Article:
Ensembles focus on recording amid COVID-19

Commercial music ensembles remain unable to perform live, but gain valuable recording experience.

Commercial+music+majors+Connor+Martin+and+Hope+Langston+perform+covers.+

Bree Mays // THE CHIMES [file]

Commercial music majors Connor Martin and Hope Langston perform covers.

Lauren McBride, Arts and Entertainment Editor

Commercial music ensembles are one of the unlucky groups on campus remaining online after phase three. After a full, exasperating year of online classes during COVID-19, ensembles continue to run into difficulties, yet obtain valuable learning experience they would not have otherwise had.

DEMO DOWNSIDES

Although the commercial music building and practice rooms are open, ensemble groups are still prohibited from meeting in person. Since the bands are unable to practice and perform together, they focused their talents on recording their pieces. Throughout the semester, the groups have been assembling, recording and mixing demo tracks to create the perfect tunes.

Near the beginning of the semester, the bands chose the songs that they wanted to work on. Following that, they played and recorded the song, and many put their own unique spin on it. 

According to sophomore commercial music major Conner Martin, the demo tracks can easily get messy, as there are a lot of small technical aspects to consider. Files can get sent in at different formats, arrangement will not line up and a single millisecond of a difference in the recordings can lead to glitches. Martin’s group had a miscommunication which led to tracks being sent in at three different tempos, something that would not have happened in person.

“The communication is key, and if you don’t communicate well, everything will just not work out,” said Kenta Dedachi, junior commercial music major. “It just gets really frustrating, and not fun.”

EDIFYING EXPERIENCE

According to Dedachi, many music spaces are not open, which adds another layer of difficulty to music classes in general. 

However, Martin notes that while the major tends to focus on performances normally, half of commercial music is intended to be geared toward recording. Through recording demo tracks and learning new softwares, students are getting valuable insight to an unseen half of the commercial music world. As COVID-19 continues to change the music industry and home recordings are becoming more popular, this gives students a leg up in that realm.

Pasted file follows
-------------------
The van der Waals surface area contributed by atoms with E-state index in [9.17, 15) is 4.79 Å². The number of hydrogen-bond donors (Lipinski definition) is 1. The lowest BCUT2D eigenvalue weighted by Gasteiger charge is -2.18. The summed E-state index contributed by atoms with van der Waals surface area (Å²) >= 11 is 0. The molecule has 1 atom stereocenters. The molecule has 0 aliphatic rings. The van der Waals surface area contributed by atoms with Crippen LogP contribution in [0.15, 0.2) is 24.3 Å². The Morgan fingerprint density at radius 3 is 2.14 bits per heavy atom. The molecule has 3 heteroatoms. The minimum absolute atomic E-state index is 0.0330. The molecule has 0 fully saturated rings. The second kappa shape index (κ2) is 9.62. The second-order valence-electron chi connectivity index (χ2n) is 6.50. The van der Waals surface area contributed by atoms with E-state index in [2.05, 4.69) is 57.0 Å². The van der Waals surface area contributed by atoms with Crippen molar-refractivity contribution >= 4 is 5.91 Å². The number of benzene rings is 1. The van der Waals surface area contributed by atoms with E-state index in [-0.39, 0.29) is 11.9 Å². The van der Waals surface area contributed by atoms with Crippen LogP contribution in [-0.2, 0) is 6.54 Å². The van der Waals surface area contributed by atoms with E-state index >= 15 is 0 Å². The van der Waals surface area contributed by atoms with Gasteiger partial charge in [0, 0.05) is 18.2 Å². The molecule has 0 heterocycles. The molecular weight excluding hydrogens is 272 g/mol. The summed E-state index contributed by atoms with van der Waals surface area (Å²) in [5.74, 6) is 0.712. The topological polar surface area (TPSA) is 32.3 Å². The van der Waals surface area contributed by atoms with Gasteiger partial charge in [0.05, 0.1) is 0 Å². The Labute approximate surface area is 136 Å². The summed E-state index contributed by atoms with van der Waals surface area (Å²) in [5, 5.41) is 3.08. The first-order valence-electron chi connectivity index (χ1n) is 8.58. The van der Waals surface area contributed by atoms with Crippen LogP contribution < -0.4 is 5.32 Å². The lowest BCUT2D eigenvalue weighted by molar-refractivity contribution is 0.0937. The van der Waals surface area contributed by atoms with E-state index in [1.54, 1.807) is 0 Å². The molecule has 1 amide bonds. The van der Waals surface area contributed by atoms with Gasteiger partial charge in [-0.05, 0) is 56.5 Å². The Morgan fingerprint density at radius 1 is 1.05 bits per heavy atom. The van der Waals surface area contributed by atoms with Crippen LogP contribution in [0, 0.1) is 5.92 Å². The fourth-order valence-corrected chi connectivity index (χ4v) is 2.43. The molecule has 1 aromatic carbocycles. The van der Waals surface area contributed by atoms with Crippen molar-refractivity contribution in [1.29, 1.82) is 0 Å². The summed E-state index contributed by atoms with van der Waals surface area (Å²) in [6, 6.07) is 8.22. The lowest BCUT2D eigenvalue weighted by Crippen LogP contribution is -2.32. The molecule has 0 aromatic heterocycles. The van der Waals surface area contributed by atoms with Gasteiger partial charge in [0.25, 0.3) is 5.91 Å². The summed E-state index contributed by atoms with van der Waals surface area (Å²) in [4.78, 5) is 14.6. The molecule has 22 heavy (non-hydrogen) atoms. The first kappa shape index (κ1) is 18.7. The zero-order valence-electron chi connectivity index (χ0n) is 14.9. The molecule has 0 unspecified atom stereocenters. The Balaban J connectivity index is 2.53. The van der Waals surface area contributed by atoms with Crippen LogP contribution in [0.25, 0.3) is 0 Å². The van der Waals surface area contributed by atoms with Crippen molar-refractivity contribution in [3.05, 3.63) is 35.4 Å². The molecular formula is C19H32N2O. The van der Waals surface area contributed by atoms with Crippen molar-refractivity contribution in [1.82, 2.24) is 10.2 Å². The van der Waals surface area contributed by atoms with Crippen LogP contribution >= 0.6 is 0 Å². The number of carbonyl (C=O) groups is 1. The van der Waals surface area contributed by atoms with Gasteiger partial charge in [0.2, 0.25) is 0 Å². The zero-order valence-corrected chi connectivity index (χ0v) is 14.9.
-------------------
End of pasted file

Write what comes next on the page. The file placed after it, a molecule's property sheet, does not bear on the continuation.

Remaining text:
“We are gaining super, super valuable recording skills that we otherwise wouldn’t have necessarily been forced to sit down and learn,” Martin said. “It’s setting everyone in this major up to be much, much more successful in this industry.”

PERFORMANCE PINING

One major loss of the past few semesters has been the concerts that the ensembles put on. During a normal school year, they would spend their class time practicing and preparing for the performance.

“So much of being a band is playing together and learning how to bounce off each other and learning how to lock into the drum beat so you’re together,” said Elizabeth Meinders, sophomore commercial music major. “So, it’s definitely a challenge not being together.”

Although the chances of a concert happening at the end of this semester remain unknown, it is clear that students and professors are doing what they can to make it happen. The spring semester would normally have students in pop ensembles, but this semester, it was switched to worship ensembles. This was done so that if a concert is held, it can be considered a religious gathering with more freedom from COVID-19 guidelines.

“I just miss playing with people and making music with other people,” Dedachi said. “It’s very different when you’re doing it by yourself.”

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